Why You Should Be Excited About The Premier Golf League

By: | Wed 26 Feb 2020 | Comments


Opinion Article by Will Trinkwon


What do you think about the Premier Golf League? In case you’ve been living under a rock, the PGL is the first serious attempt to create a world golf tour since Greg Norman floated the idea way back in the early 90s. Take 48 of the world’s best players and pit them against each other in 18 lavishly funded tournaments across the globe – this, in a nutshell, is the concept of the proposed league. Tiger Woods squaring up to Rory McIlroy and Brooks Koepka week in week out on what. I would argue, would be the world’s first truly international golf tour.

On paper, this should be an ideal formula, but as Greg Norman found out when his maiden attempt at creating a world tour flopped 25 years ago, even a good pitch in theory can struggle in practice. This was highlighted last week, when the first sign arose that the Premier Golf League’s path from conception to fruition might be have a few difficulties. After a few rumbles of disapproval, the current world number one Rory McIlroy went on record as opposing the league. “The more I’ve thought about it, the more I don’t like it. For me, I’m out,” the four-time major winner said, dealing a body blow to the fledging tour’s prospects. Of course, plenty of high-level players remain interested, but Andy Sullivan squaring up against Andres Romero and Branden Grace doesn’t quite have the same ring to it.

Still, I’m rooting for the new tour to succeed. Let’s do a thought experiment: if Rory McIlroy hadn’t voiced his disapproval and the hoohar about the new league’s potentially dubious funding wasn’t so potent, how would you judge it? The prospect of a truly international, and – relatively – unbiased league which sees the best players in the world competing against each other 18 times a year in and getting richly rewarded for their efforts? Okay, so the hulking great purses – up to $40 million in the flagship event – probably aren’t part of the appeal for us regular club golfers and viewers, but the new League’s international credentials should be generating a bit more hype.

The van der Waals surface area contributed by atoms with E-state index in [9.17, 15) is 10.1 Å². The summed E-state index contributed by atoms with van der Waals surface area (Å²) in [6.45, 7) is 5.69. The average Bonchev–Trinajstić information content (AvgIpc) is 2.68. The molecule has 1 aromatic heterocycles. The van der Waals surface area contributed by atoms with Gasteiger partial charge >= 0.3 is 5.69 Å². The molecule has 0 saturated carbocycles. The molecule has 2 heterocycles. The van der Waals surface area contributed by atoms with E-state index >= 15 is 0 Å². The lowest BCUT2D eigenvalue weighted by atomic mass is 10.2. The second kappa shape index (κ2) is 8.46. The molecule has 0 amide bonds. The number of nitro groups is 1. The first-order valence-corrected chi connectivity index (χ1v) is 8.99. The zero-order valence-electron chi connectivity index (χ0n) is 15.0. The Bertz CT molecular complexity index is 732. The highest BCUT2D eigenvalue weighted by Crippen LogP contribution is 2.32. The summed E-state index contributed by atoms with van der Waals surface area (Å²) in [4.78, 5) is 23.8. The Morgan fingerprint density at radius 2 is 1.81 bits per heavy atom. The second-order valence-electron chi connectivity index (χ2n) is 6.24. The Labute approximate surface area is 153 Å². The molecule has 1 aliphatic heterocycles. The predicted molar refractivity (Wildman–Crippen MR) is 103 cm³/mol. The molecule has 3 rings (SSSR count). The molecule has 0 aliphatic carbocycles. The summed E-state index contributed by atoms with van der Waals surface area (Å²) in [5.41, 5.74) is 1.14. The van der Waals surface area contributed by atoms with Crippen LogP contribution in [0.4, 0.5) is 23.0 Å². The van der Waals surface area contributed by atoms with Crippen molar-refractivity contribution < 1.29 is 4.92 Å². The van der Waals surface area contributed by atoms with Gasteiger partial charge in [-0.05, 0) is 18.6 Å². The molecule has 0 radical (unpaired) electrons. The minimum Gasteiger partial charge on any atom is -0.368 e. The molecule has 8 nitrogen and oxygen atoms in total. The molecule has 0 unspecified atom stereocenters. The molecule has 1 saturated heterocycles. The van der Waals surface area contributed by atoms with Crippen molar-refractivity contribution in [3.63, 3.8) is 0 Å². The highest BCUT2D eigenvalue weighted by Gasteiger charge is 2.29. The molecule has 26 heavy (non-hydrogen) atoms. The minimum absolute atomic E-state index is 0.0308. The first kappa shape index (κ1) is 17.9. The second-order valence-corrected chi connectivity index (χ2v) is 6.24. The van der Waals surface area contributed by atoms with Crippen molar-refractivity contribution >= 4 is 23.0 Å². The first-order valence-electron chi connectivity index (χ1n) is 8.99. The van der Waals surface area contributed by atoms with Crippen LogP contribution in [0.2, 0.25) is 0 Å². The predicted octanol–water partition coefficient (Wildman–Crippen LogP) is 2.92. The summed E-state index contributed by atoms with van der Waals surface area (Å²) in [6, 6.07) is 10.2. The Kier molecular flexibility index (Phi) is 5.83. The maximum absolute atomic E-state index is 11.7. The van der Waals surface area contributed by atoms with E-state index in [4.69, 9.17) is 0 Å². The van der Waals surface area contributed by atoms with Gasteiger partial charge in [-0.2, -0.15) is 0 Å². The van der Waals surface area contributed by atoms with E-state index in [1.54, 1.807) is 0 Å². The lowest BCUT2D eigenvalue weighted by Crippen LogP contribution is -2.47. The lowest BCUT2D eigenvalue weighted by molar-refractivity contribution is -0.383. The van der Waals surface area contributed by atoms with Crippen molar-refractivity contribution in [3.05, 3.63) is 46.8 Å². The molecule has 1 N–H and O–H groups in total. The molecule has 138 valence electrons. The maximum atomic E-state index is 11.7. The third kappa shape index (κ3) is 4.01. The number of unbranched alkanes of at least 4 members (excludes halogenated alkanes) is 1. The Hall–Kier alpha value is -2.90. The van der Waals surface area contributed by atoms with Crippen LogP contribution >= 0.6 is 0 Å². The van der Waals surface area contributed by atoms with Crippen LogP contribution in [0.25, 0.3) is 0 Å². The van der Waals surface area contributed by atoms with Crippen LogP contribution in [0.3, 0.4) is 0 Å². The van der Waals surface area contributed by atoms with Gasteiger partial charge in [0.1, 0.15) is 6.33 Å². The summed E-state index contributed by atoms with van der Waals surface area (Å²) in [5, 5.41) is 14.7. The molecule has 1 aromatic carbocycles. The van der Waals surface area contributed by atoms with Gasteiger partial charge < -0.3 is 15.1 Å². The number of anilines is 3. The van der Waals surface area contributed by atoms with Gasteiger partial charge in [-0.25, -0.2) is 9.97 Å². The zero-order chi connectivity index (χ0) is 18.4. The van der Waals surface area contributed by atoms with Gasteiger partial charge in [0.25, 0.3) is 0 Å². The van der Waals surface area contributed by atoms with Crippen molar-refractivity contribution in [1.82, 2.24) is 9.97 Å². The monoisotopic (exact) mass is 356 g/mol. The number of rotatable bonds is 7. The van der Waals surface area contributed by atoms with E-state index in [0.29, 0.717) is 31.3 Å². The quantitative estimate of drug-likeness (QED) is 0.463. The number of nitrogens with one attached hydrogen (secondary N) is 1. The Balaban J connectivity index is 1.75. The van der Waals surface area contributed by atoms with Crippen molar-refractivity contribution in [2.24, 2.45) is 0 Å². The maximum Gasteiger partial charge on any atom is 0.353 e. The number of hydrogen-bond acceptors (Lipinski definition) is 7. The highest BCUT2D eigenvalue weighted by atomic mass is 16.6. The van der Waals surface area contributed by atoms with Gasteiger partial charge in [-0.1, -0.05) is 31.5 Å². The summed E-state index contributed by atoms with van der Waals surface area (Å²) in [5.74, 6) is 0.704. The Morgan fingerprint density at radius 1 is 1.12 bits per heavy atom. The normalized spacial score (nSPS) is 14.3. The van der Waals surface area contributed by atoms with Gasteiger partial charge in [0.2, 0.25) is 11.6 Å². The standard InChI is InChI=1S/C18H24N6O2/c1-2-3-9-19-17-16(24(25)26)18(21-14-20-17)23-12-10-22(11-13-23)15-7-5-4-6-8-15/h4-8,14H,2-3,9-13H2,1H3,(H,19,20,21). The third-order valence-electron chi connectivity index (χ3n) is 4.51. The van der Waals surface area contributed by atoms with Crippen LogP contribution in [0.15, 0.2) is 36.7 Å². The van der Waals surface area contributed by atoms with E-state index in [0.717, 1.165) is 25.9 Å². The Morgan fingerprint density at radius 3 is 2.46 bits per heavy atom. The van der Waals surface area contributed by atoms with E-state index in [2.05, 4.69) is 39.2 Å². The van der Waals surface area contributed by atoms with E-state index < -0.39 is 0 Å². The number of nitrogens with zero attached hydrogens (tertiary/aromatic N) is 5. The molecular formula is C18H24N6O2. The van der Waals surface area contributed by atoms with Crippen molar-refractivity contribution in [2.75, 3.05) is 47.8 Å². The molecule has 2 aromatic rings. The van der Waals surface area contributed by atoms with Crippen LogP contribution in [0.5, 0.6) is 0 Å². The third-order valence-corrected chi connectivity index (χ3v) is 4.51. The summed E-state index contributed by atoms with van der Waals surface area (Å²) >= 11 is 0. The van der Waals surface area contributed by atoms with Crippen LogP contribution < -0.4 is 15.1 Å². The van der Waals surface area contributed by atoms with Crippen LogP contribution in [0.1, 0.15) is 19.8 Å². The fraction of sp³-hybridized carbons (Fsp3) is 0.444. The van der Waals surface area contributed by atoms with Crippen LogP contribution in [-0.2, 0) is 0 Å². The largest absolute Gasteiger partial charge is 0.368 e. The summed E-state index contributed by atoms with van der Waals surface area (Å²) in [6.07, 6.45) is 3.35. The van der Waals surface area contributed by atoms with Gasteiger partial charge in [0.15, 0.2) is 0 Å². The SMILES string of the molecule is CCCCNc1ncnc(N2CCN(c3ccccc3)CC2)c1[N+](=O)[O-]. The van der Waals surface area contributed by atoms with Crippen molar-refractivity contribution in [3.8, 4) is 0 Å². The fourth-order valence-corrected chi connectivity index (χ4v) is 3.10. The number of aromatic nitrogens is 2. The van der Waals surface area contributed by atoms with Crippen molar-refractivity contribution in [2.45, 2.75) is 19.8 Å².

Premier Golf League

Currently, the biggest golf tour in the world is the PGA Tour which holds an unshakeable dominance in golf. Not only does pretty much every event on the PGA Tour, by some margin the biggest golf tour in the world, take place in America, but the country also hosts three out of the four major championships, a whopping 75% strike rate which is at odds with golf’s increasing global reach and appeal. This is why the Premier Golf League is so appealing: it has the ability to spread golf’s biggest events more evenly further afield.

According to recently revealed tour director Andrew Gardiner, a golf nut and bigwig lawyer at Barclays Capital, the League will comprise of 18 tournaments, almost half of which will be held at venues outside of the US. Of course, this means over half (10) will still be held stateside, but this still represents a marked improvement on the too-US-centric PGA Tour. Under the proposed plan, Europe gets three tournaments, as does Asia, while Australia and the Middle East get one each. Also, there’s no reason this makeup won’t change in the future, if golf continues its rapid-fire growth in Asia and other countries and the US powerhouse begins to wane.

It’s not only the prospect of a truly international roster that excites me about this proposed new tour, but also the possibility of a challenge to the PGA Tour, which for years has exercised an iron grip over world golf. When you consider the Tour’s arguably questionable handling of issues such as Patrick Reed’s ‘cheating’ scandal (rather than castigate the offender, it went after Reed’s detractors, such as Aussie star Cameron Smith), it often seems at odds with its white-picket fence image. For all the worry about the Premier Golf League’s alleged lack of transparency, it can’t be more clandestine and clubbier than the PGA Tour (though perhaps I’m being too harsh on the American group).

Ultimately, the proof will be in the product. And until its lavish competitions are being beamed into golfing households, we can only make provisional judgements. But whether the new League succeeds or goes the way of Greg Norman’s, I am excited that people still have the gumption, ambition and willingness to give a world tour a shake of the dice.


Do you agree with Will that there are reasons to be excited by the Premier Golf League, or are you concerned by the unanswered questions that have so far mired the proposed elite tour?


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